favorer


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fa·vor

 (fā′vər)
n.
1. A gracious, friendly, or obliging act that is freely granted: do someone a favor.
2.
a. Friendly or favorable regard; approval or support: won the favor of the monarch; looked with favor on the plan.
b. A state of being held in such regard: a style currently in favor.
3. Unfair partiality; favoritism: The referees were warned not to show favor to either team.
4.
a. A privilege or concession: had the favor of talking with her for an hour.
b. favors Permission to engage in sexual activity, especially when granted by a woman to a male partner.
5.
a. Something given as a token of love, affection, or remembrance.
b. A small decorative gift given to each guest at a party.
6. Advantage; benefit: sailed under favor of cloudless skies.
7. Behalf; interest: an error in our favor.
8. Obsolete A communication, especially a letter.
9. Archaic
a. Aspect or appearance.
b. Countenance; face.
10. Obsolete A facial feature.
v. fa·vored, fa·vor·ing, fa·vors
v.tr.
1. To perform a kindness or service for; oblige. See Synonyms at oblige.
2.
a. To have a liking for; be partial to; prefer: favored coffee over tea at breakfast; favored the suitor with the quick wit.
b. To approve, advocate, or support: economists who favor free trade.
c. To show partiality or unfair preference to: thought the law favored men over women.
3. To believe to be most likely to succeed: The Tigers are favored to win the championship.
4.
a. To be advantageous to; make more likely to be successful: Darkness favored their escape. The climate favors conifers.
b. To speed up or otherwise increase the success of (a chemical process or pathway): Increasing the pressure favors the reaction.
5. To treat with care; be gentle with: favored my wounded leg.
6. Chiefly Southern US To resemble in appearance: She favors her father.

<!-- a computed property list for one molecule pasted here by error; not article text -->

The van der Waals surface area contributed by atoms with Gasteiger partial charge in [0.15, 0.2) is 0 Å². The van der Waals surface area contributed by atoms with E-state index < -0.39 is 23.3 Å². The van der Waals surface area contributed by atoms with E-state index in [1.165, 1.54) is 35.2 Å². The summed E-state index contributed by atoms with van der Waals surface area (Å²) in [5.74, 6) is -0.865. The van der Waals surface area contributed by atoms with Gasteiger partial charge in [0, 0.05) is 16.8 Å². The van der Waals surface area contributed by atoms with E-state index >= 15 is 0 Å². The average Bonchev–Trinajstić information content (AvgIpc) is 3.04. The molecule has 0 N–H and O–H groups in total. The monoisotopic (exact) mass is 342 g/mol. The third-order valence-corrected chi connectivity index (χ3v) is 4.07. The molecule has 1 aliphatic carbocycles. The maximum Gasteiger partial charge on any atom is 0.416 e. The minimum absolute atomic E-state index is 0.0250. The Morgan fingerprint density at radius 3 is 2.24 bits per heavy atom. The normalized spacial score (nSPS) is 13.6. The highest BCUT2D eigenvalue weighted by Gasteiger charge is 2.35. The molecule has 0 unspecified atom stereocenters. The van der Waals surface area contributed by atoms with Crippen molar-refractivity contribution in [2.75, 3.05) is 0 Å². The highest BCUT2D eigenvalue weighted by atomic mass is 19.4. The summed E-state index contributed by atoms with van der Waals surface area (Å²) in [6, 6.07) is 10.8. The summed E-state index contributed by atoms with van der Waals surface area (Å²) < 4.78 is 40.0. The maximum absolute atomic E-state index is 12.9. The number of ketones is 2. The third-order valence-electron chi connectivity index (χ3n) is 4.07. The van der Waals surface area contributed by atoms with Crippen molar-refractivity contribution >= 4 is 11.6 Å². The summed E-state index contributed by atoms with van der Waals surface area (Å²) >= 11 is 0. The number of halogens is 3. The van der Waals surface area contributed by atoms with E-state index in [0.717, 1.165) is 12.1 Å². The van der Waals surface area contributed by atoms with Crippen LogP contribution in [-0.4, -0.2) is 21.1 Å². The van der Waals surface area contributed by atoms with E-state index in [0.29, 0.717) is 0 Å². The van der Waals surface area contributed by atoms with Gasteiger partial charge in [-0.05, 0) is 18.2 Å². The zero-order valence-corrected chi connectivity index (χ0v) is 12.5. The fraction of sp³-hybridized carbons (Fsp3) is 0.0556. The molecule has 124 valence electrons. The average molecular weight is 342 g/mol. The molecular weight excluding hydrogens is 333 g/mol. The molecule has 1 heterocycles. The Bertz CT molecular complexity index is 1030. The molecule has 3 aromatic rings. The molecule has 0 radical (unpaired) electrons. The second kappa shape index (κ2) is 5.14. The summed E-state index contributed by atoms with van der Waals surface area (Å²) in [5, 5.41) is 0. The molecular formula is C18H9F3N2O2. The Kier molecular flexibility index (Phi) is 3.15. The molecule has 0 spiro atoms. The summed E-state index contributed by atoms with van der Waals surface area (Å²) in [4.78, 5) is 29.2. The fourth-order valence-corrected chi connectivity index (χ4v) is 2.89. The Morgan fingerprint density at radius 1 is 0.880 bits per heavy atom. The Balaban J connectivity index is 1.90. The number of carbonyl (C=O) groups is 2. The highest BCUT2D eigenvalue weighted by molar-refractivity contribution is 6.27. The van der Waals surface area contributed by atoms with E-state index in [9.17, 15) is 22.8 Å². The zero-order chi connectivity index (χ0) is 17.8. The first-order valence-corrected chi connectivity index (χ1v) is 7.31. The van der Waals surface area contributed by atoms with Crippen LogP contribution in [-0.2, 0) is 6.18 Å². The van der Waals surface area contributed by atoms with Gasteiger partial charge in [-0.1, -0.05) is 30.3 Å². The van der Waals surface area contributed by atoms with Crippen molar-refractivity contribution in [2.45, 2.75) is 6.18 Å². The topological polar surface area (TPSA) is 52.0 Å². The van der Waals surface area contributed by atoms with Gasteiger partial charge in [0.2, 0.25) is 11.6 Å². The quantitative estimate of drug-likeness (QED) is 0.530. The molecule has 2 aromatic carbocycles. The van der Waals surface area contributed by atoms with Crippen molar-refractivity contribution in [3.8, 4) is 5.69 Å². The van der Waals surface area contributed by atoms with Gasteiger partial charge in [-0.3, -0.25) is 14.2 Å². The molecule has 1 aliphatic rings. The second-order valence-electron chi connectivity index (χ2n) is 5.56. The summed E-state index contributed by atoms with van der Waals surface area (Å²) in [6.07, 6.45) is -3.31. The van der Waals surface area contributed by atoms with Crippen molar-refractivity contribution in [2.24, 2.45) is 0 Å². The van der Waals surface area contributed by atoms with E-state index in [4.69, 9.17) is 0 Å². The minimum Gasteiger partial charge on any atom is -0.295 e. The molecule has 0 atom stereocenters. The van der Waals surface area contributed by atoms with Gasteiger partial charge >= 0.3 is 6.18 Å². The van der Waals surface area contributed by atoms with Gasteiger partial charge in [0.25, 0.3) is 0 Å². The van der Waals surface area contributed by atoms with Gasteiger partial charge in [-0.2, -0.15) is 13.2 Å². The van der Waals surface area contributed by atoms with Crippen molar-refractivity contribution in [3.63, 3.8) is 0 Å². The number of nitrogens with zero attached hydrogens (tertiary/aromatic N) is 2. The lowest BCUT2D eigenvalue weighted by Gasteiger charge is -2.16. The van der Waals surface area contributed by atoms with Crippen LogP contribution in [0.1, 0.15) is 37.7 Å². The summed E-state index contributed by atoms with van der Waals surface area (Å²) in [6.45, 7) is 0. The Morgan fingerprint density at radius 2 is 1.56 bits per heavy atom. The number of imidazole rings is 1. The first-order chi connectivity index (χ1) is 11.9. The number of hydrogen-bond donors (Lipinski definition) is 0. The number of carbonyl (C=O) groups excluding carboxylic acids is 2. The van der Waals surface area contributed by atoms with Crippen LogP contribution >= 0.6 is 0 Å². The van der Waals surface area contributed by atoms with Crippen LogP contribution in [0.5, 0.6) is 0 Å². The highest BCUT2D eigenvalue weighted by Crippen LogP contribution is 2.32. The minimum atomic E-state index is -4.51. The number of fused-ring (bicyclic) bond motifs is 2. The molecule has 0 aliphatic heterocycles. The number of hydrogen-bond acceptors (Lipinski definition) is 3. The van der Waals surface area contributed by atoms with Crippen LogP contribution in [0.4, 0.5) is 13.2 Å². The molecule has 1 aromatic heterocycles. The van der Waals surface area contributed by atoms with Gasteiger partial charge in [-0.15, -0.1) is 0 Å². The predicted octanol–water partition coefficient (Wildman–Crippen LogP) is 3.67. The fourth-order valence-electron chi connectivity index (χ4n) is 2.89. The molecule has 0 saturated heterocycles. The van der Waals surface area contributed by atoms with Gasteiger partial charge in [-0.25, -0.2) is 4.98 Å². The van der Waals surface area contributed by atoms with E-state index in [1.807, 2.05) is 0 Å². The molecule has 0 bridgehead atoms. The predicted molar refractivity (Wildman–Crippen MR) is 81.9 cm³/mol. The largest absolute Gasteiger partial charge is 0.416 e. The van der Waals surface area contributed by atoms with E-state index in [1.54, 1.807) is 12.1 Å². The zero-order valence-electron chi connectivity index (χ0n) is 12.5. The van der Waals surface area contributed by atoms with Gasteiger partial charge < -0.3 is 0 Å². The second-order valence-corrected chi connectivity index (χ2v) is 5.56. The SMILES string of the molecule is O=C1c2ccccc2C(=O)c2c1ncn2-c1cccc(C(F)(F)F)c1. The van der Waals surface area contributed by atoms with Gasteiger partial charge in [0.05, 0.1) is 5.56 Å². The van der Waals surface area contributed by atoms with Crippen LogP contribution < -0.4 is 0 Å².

v.intr. Chiefly Southern US
To resemble another in appearance: She and her father favor.
Idiom:
in favor of
1. In support of; approving: We are in favor of her promotion to president.
2. To the advantage of: The court decided in favor of the plaintiff.
3. Inscribed or made out to the benefit of: a check in favor of a charity.

[Middle English, from Old French, from Latin, from favēre, to be favorable.]

fa′vor·er n.
fa′vor·ing·ly adv.
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References in classic literature ?
And when parties were pretty equally matched, the secret sympathy of the friends and favorers of the condemned person, availing itself of the good-nature and weakness of others, might frequently bestow impunity where the terror of an example was necessary.
An intervention proposal, which has widely been pointed out as a reflection and comprehension favorer of the so called alphabetical principle (relation between graphemes and phonemes), is the proposal of doing stimulating activities of the phonological conscience, which is the awareness that the speech has an underlying phonetic structure (17-22).
And under the color of this untrustworthy eulogy, Pasquill, heterodox himself, writes about Tarleton's performances, praising them in that Tarleton seems to have been more like a favorer of Islam than of Christianity and a true devotee of the Devil in bringing true religion down.